Today a beautiful bird came to my window, a male Northern Cardinal (Cardinalis cardinals). I only had time to take a quick shot through a window, and the composition is not very artistic.
However, in the mouth of this cardinal you can see a dragon/damselfly.
I consulted the literature to see if I could find anything interesting to tell you about Northern Cardinals. I did find a study by Abernathy and Peer  that looked at the rejection rate of Brown-headed Cowbird eggs from Cardinal nests. They thought that UV reflectance of the egg might have something to do with this. They tested various Brown-headed Cowbird eggs in Cardinal nests, some of which were coated by a UV-blocking gel—there were of course control eggs with a gel that did not block UV reflectance. They found no differences in the rejection rates between the unmodified and gel-coated eggs.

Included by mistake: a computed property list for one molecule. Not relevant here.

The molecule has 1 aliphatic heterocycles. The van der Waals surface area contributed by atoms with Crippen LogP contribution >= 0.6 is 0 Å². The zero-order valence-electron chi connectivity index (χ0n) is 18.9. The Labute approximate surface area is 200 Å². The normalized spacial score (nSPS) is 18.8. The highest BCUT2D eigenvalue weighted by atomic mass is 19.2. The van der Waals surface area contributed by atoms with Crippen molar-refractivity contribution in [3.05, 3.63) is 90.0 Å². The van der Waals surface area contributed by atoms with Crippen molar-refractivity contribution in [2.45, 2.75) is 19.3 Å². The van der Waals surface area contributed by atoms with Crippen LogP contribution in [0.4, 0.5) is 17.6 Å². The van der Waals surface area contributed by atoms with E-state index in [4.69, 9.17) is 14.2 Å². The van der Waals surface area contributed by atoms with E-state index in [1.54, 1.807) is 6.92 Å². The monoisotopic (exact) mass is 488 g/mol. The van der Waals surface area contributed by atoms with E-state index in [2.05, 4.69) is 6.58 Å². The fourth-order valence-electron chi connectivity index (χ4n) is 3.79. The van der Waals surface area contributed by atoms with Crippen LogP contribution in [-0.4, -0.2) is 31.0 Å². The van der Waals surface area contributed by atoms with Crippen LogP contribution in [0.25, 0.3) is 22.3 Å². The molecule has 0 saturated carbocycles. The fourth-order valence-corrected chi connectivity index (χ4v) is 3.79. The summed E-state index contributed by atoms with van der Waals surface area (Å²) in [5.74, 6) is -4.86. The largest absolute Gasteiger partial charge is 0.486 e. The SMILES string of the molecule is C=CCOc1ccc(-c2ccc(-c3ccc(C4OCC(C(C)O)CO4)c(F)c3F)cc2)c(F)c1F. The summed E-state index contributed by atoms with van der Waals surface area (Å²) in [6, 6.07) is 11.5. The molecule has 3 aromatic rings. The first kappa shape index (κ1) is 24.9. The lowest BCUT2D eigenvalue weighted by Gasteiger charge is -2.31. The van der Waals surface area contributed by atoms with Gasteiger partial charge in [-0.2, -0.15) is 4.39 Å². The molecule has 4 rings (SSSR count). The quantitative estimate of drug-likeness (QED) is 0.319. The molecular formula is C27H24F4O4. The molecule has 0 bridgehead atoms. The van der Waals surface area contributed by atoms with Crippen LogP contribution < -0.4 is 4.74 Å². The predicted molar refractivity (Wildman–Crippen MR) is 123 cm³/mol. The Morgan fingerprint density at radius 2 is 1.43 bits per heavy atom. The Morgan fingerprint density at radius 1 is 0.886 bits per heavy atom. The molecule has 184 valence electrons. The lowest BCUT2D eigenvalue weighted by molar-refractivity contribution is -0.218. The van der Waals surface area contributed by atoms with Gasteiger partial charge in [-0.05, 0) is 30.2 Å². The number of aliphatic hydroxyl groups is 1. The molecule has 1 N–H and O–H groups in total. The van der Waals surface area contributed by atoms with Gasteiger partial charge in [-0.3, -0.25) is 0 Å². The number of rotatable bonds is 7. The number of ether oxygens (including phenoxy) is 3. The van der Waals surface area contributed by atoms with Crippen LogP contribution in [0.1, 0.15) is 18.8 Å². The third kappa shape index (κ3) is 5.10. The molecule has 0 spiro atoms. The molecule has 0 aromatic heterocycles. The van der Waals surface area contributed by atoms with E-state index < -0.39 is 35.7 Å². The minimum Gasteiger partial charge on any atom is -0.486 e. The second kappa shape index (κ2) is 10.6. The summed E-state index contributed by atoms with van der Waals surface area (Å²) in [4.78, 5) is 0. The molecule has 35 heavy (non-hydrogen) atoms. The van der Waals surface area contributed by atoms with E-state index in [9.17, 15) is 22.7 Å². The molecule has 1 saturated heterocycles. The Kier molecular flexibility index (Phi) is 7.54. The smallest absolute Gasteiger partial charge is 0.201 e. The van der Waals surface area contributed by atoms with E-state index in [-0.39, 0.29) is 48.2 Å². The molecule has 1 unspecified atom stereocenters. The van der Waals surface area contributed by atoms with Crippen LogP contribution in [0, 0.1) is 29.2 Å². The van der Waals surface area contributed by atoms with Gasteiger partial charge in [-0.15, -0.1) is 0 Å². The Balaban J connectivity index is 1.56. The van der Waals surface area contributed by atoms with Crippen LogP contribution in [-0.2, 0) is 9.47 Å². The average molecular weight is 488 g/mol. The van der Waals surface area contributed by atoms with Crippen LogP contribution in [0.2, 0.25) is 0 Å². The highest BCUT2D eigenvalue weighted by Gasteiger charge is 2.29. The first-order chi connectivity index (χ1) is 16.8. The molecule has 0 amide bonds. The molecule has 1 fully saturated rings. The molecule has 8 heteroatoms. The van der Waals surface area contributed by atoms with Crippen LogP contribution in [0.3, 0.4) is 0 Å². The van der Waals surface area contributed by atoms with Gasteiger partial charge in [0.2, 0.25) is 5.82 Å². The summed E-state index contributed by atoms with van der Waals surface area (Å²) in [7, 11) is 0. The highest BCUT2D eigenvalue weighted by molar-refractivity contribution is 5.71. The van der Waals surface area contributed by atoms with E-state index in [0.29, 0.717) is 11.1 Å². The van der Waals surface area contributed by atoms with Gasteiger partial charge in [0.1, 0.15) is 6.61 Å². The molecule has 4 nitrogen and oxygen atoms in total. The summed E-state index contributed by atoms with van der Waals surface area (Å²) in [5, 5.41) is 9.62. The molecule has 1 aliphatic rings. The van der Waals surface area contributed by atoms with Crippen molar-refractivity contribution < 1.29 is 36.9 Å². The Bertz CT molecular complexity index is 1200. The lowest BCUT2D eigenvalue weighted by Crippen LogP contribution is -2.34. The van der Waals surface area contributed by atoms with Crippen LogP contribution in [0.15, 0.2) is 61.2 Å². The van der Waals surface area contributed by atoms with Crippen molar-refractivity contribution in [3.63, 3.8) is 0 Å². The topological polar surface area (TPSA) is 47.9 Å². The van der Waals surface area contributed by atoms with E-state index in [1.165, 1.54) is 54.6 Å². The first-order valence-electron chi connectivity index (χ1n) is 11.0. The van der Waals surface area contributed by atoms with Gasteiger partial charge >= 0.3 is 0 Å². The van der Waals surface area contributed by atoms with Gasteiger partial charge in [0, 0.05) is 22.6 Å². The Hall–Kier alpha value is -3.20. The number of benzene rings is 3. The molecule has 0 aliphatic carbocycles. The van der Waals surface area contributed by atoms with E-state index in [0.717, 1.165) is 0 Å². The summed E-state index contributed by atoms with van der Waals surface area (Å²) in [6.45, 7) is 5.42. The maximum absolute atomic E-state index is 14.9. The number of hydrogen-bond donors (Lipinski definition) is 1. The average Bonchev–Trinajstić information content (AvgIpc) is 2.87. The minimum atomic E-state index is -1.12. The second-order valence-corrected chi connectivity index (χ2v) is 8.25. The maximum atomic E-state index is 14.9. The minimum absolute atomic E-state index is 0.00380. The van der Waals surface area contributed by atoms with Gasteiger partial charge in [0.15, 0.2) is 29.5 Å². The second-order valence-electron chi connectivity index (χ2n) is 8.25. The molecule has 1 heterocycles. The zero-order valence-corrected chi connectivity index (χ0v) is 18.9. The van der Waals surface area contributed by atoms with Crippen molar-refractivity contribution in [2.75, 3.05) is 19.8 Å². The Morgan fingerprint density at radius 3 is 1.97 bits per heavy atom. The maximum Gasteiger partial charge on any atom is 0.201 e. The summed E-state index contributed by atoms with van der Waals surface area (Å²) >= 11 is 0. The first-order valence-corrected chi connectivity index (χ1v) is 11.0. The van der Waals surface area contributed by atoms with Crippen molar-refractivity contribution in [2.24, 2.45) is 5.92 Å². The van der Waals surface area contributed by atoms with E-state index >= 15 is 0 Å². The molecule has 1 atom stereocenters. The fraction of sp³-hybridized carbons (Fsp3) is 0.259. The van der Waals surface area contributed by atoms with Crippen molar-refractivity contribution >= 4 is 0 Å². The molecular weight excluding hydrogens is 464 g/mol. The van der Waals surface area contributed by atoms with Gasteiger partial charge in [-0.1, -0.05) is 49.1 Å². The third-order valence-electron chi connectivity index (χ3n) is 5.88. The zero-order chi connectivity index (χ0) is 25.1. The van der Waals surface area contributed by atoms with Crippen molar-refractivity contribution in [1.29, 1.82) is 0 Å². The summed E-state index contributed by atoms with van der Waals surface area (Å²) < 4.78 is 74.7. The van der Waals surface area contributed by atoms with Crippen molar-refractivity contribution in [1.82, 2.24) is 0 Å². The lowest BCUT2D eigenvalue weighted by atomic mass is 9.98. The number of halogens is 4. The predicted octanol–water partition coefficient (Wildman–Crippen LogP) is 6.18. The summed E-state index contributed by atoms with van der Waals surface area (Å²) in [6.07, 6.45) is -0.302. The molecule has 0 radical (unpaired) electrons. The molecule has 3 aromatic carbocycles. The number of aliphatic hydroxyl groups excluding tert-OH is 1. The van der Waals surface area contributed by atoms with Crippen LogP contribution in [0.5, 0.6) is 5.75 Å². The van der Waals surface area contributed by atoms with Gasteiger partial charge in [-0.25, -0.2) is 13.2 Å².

Brown-headed Cowbird eggs look similar to Northern Cardinal eggs, but it looks like Cardinals don’t use UV to check whether the egg belongs to them. The authors did remark that Cardinals will more frequently reject more different-looking eggs, so it’s not as those Cardinals will just keep anything in the nest. In any case, good news for the Brown-headed Cowbird!
 Abernathy, Virginia E., and Brian D. Peer. “Reduced ultraviolet reflectance does not affect egg rejection by Northern Cardinals (Cardinalis cardinalis).” The Wilson Journal of Ornithology 128.2 (2016): 334-342.